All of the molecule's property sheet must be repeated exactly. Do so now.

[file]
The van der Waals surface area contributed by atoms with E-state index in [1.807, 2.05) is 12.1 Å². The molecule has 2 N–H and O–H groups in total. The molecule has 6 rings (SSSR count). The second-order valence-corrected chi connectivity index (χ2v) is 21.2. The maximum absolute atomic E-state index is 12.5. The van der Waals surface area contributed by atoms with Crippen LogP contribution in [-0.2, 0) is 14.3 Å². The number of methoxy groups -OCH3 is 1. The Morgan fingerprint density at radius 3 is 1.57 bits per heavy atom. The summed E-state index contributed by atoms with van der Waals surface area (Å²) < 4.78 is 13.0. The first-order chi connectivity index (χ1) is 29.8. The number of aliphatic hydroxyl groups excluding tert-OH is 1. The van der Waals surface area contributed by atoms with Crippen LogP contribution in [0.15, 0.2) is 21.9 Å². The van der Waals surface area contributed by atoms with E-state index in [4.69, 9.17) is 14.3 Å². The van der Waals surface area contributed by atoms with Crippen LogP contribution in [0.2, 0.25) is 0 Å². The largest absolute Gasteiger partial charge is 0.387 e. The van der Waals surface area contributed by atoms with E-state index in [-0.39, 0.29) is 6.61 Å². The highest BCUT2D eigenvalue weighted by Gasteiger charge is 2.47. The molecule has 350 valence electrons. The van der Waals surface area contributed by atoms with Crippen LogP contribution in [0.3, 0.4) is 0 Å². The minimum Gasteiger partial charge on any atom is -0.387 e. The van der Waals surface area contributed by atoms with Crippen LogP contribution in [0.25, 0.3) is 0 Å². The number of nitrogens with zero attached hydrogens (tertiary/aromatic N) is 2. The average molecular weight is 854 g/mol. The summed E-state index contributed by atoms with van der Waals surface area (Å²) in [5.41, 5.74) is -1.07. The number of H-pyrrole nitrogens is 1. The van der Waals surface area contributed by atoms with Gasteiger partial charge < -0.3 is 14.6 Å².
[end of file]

The van der Waals surface area contributed by atoms with E-state index in [1.807, 2.05) is 12.1 Å². The molecule has 2 N–H and O–H groups in total. The molecule has 6 rings (SSSR count). The second-order valence-corrected chi connectivity index (χ2v) is 21.2. The maximum absolute atomic E-state index is 12.5. The van der Waals surface area contributed by atoms with Crippen LogP contribution in [-0.2, 0) is 14.3 Å². The number of methoxy groups -OCH3 is 1. The Morgan fingerprint density at radius 3 is 1.57 bits per heavy atom. The summed E-state index contributed by atoms with van der Waals surface area (Å²) < 4.78 is 13.0. The first-order chi connectivity index (χ1) is 29.8. The number of aliphatic hydroxyl groups excluding tert-OH is 1. The van der Waals surface area contributed by atoms with Crippen LogP contribution in [0.15, 0.2) is 21.9 Å². The van der Waals surface area contributed by atoms with E-state index in [4.69, 9.17) is 14.3 Å². The van der Waals surface area contributed by atoms with Crippen LogP contribution in [0.2, 0.25) is 0 Å². The largest absolute Gasteiger partial charge is 0.387 e. The van der Waals surface area contributed by atoms with E-state index in [-0.39, 0.29) is 6.61 Å². The highest BCUT2D eigenvalue weighted by Gasteiger charge is 2.47. The molecule has 350 valence electrons. The van der Waals surface area contributed by atoms with Crippen LogP contribution in [0.3, 0.4) is 0 Å². The minimum Gasteiger partial charge on any atom is -0.387 e. The van der Waals surface area contributed by atoms with Crippen LogP contribution in [0.25, 0.3) is 0 Å². The number of nitrogens with zero attached hydrogens (tertiary/aromatic N) is 2. The average molecular weight is 854 g/mol. The summed E-state index contributed by atoms with van der Waals surface area (Å²) in [5.41, 5.74) is -1.07. The number of H-pyrrole nitrogens is 1. The van der Waals surface area contributed by atoms with Gasteiger partial charge < -0.3 is 14.6 Å².